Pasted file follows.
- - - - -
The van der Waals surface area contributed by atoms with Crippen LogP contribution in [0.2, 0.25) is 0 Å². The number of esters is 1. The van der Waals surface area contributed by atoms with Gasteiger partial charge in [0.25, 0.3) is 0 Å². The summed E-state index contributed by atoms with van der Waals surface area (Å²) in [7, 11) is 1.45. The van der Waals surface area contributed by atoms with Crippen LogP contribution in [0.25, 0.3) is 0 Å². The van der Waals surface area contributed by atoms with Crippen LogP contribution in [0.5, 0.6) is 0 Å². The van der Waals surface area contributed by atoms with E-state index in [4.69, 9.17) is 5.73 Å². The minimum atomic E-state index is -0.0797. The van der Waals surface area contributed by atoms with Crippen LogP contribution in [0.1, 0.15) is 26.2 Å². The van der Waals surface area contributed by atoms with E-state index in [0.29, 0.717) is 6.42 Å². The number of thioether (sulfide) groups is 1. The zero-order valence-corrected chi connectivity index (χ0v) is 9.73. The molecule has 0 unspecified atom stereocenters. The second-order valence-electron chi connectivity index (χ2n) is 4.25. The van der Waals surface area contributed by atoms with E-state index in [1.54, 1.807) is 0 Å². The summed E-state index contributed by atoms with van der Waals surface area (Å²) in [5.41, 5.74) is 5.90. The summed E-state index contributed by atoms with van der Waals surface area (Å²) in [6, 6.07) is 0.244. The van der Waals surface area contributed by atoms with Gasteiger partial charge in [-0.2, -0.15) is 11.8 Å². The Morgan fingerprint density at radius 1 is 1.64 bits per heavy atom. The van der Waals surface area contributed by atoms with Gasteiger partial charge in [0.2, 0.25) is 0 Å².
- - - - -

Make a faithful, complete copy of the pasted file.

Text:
The van der Waals surface area contributed by atoms with Crippen LogP contribution in [0.2, 0.25) is 0 Å². The number of esters is 1. The van der Waals surface area contributed by atoms with Gasteiger partial charge in [0.25, 0.3) is 0 Å². The summed E-state index contributed by atoms with van der Waals surface area (Å²) in [7, 11) is 1.45. The van der Waals surface area contributed by atoms with Crippen LogP contribution in [0.25, 0.3) is 0 Å². The van der Waals surface area contributed by atoms with Crippen LogP contribution in [0.5, 0.6) is 0 Å². The van der Waals surface area contributed by atoms with E-state index in [4.69, 9.17) is 5.73 Å². The minimum atomic E-state index is -0.0797. The van der Waals surface area contributed by atoms with Crippen LogP contribution in [0.1, 0.15) is 26.2 Å². The van der Waals surface area contributed by atoms with E-state index in [0.29, 0.717) is 6.42 Å². The number of thioether (sulfide) groups is 1. The zero-order valence-corrected chi connectivity index (χ0v) is 9.73. The molecule has 0 unspecified atom stereocenters. The second-order valence-electron chi connectivity index (χ2n) is 4.25. The van der Waals surface area contributed by atoms with E-state index in [1.54, 1.807) is 0 Å². The summed E-state index contributed by atoms with van der Waals surface area (Å²) in [5.41, 5.74) is 5.90. The summed E-state index contributed by atoms with van der Waals surface area (Å²) in [6, 6.07) is 0.244. The van der Waals surface area contributed by atoms with Gasteiger partial charge in [-0.2, -0.15) is 11.8 Å². The Morgan fingerprint density at radius 1 is 1.64 bits per heavy atom. The van der Waals surface area contributed by atoms with Gasteiger partial charge in [0.2, 0.25) is 0 Å².